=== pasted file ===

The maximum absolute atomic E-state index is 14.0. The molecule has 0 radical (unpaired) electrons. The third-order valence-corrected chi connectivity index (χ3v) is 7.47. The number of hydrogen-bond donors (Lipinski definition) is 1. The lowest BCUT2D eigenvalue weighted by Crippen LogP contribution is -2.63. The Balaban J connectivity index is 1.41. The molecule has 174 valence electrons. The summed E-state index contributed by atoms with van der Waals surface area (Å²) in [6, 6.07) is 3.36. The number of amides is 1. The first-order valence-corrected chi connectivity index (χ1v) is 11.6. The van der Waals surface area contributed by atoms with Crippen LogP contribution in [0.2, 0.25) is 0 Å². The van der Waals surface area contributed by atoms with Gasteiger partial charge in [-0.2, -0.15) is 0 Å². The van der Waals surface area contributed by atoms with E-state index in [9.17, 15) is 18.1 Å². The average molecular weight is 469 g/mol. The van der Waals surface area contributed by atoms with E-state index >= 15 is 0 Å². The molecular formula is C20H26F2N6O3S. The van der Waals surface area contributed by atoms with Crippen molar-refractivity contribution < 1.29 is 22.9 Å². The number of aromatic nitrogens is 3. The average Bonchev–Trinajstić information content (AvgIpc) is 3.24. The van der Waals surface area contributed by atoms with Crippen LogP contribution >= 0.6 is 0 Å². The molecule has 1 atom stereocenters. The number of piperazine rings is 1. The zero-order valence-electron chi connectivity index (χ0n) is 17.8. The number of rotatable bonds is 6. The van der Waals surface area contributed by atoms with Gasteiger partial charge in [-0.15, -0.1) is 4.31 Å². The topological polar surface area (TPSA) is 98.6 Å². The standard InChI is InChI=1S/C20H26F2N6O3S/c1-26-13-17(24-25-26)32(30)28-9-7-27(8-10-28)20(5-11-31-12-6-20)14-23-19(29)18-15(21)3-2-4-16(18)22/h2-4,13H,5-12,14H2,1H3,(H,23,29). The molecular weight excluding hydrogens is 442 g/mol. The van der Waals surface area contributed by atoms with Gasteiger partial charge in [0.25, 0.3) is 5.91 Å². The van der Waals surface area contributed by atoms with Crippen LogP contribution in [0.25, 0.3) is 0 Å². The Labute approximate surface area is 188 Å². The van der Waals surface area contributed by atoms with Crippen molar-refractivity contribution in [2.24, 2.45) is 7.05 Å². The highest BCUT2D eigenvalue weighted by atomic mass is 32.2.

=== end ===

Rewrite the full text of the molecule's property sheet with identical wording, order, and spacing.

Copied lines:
The maximum absolute atomic E-state index is 14.0. The molecule has 0 radical (unpaired) electrons. The third-order valence-corrected chi connectivity index (χ3v) is 7.47. The number of hydrogen-bond donors (Lipinski definition) is 1. The lowest BCUT2D eigenvalue weighted by Crippen LogP contribution is -2.63. The Balaban J connectivity index is 1.41. The molecule has 174 valence electrons. The summed E-state index contributed by atoms with van der Waals surface area (Å²) in [6, 6.07) is 3.36. The number of amides is 1. The first-order valence-corrected chi connectivity index (χ1v) is 11.6. The van der Waals surface area contributed by atoms with Crippen LogP contribution in [0.2, 0.25) is 0 Å². The van der Waals surface area contributed by atoms with Gasteiger partial charge in [-0.2, -0.15) is 0 Å². The van der Waals surface area contributed by atoms with E-state index in [9.17, 15) is 18.1 Å². The average molecular weight is 469 g/mol. The van der Waals surface area contributed by atoms with E-state index >= 15 is 0 Å². The molecular formula is C20H26F2N6O3S. The van der Waals surface area contributed by atoms with Crippen molar-refractivity contribution < 1.29 is 22.9 Å². The number of aromatic nitrogens is 3. The average Bonchev–Trinajstić information content (AvgIpc) is 3.24. The van der Waals surface area contributed by atoms with Crippen LogP contribution >= 0.6 is 0 Å². The molecule has 1 atom stereocenters. The number of piperazine rings is 1. The zero-order valence-electron chi connectivity index (χ0n) is 17.8. The number of rotatable bonds is 6. The van der Waals surface area contributed by atoms with Gasteiger partial charge in [-0.15, -0.1) is 4.31 Å². The topological polar surface area (TPSA) is 98.6 Å². The standard InChI is InChI=1S/C20H26F2N6O3S/c1-26-13-17(24-25-26)32(30)28-9-7-27(8-10-28)20(5-11-31-12-6-20)14-23-19(29)18-15(21)3-2-4-16(18)22/h2-4,13H,5-12,14H2,1H3,(H,23,29). The molecular weight excluding hydrogens is 442 g/mol. The van der Waals surface area contributed by atoms with Gasteiger partial charge in [0.25, 0.3) is 5.91 Å². The van der Waals surface area contributed by atoms with Crippen LogP contribution in [0.25, 0.3) is 0 Å². The Labute approximate surface area is 188 Å². The van der Waals surface area contributed by atoms with Crippen molar-refractivity contribution in [2.24, 2.45) is 7.05 Å². The highest BCUT2D eigenvalue weighted by atomic mass is 32.2.